- Additional production take or offtake agreements may come from the pilot plant testing concluded earlier this month
- Financing progression is an important milestone for the company's goal to start construction this year and become a producer next year
What does Black Rock do?
Black Rock Mining Ltd (ASX:BKT) specialises in exploration and development in Tanzania. It is run by John de Vries, a mining engineer who has more than 30 years' experience leading multi-disciplinary teams in the mining and support industries. De Vries’ focus is on building shareholder value through delivering a mine that builds and supports the Tanzanian community.
What does Black Rock own?
The key asset is the wholly-owned and licensed Mahenge Graphite Project in Tanzania, which is 400 kilometres southwest of the country’s principal port at Dar es Salaam.
Mahenge is only 70 kilometres by road from a Tanzania Zambia Railway Authority rail network that runs direct to the port.
Black Rock revealed last month it had raised $3 million with an oversubscribed placement to high-quality investors to finance final engineering activities at the mining project to make it construction-ready.
At the time, the company was preparing for a second graphite pilot plant test in China.
The concluded pilot plant testing, reported on two weeks ago, validated the company's graphite flow sheet from its definitive feasibility study (DFS).
Black Rock’s company’s Mahenge project has one of the largest JORC-compliant flake-graphite mineral resource estimates in the world, with 212 million tonnes grading 7.8% total graphitic carbon (TGC).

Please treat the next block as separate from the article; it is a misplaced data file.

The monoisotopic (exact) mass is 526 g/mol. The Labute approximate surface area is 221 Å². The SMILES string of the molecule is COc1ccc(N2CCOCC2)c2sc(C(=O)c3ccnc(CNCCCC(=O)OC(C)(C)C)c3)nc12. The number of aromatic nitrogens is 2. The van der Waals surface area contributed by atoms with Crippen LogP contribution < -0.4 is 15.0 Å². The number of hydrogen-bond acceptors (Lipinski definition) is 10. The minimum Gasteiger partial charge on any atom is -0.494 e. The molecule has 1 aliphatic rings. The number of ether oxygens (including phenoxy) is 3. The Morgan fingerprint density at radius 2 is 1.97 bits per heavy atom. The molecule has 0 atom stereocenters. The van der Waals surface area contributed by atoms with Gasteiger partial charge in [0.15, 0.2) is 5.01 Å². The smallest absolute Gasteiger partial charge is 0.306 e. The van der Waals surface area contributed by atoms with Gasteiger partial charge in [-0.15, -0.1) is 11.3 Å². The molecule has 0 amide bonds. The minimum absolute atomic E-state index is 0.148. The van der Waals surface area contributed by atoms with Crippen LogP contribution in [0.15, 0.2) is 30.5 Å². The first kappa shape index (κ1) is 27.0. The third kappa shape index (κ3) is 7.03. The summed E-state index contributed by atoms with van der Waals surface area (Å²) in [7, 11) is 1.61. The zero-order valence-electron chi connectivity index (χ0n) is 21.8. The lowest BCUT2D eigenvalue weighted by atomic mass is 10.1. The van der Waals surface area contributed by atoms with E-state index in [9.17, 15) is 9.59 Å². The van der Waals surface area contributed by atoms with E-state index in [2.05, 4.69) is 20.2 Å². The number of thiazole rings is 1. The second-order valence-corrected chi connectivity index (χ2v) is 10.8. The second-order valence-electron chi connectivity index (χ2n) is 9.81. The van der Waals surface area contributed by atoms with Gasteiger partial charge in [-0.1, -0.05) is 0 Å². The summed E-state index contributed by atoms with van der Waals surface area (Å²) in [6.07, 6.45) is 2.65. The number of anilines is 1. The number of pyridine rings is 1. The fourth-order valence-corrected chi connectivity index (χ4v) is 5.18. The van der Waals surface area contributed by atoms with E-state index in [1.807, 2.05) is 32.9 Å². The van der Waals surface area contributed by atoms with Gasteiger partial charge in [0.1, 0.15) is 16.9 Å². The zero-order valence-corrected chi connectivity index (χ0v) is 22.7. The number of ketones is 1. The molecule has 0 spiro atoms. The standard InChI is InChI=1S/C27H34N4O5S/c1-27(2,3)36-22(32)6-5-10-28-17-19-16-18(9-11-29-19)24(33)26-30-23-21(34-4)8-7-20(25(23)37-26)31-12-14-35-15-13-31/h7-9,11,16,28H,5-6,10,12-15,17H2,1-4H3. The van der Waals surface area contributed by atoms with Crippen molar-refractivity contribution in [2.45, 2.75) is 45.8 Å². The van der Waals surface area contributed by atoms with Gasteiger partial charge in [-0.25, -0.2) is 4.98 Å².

Its ore reserve of 70 million tonnes grading 8.5% TGC could support a 25-year mine life where 250,000 tonnes of graphite are mined each year.
The ore reserve is the second largest contained graphite reserve of any listed company while its resource is number four.
Black Rock published a bankable definitive feasibility study (DFS) for the project in October 2018 and modelled a 32-year mine valued at US$895 million (now A$1.3 billion) using an after-tax unlevered net present value (NPV10) calculated at a 10% discount.
The study’s corresponding internal rate of return (IRR) was 42.8% while Black Rock’s all-in sustaining cost (AISC) margin was 63.6%.
The DFS put average annual steady-state production rate at 250,000 tonnes of concentrate grading 98.5%, while total life-of-mine concentrate production was 6.6 million tonnes at 98.5%.
Black Rock has the option of producing ultra purity flake of 99% from the project, given the pilot plant and laboratory successes.
Capital expenditure (capex) needed for phase I production of 83,000 tonnes a year was US$115 million, taking into account a 10% contingency.
Capex for phase II, to add another 83,000 tonnes a year of production, was US$69.5 million with a 15% contingency.
Phase III capex for another of 83,000 tonnes a year was US$84.2 million with a 15% contingency.
The company’s life-of-mine C1 costs free-on-board (FOB) at the port were US$401 a tonne, while its life-of-mine all-in sustaining costs at port were US$473 a tonne and its concentrate basket FOB cost was US$1,301 a tonne.
Who will buy Black Rock’s products?
At the time of its DFS, the company had already inked a three-year 90,000-tonne-a-year blended Mahenge graphite concentrate supply deal with Heilongjiang province Bohao Graphite Co. Ltd.
The three-year agreement committed Black Rock to supplying 30,000 tonnes of blended graphite concentrate in year 1 to Bohao Graphite, 50,000 tonnes in year 2, and up to 90,000 tonnes in year 3.
West Perth-based Black Rock’s deal fully booked and exceeded the concentrate capacity of the first plant in its scaled-up production model.
Later that month Black Rock signed an agreement with China-based Qingdao Fujin Graphite Company Limited to supply 15,000 tonnes per year for up to three years.
Qingdao Fujin focuses heavily on the small to mid-size battery market and produces anode product for customers across Asia and China.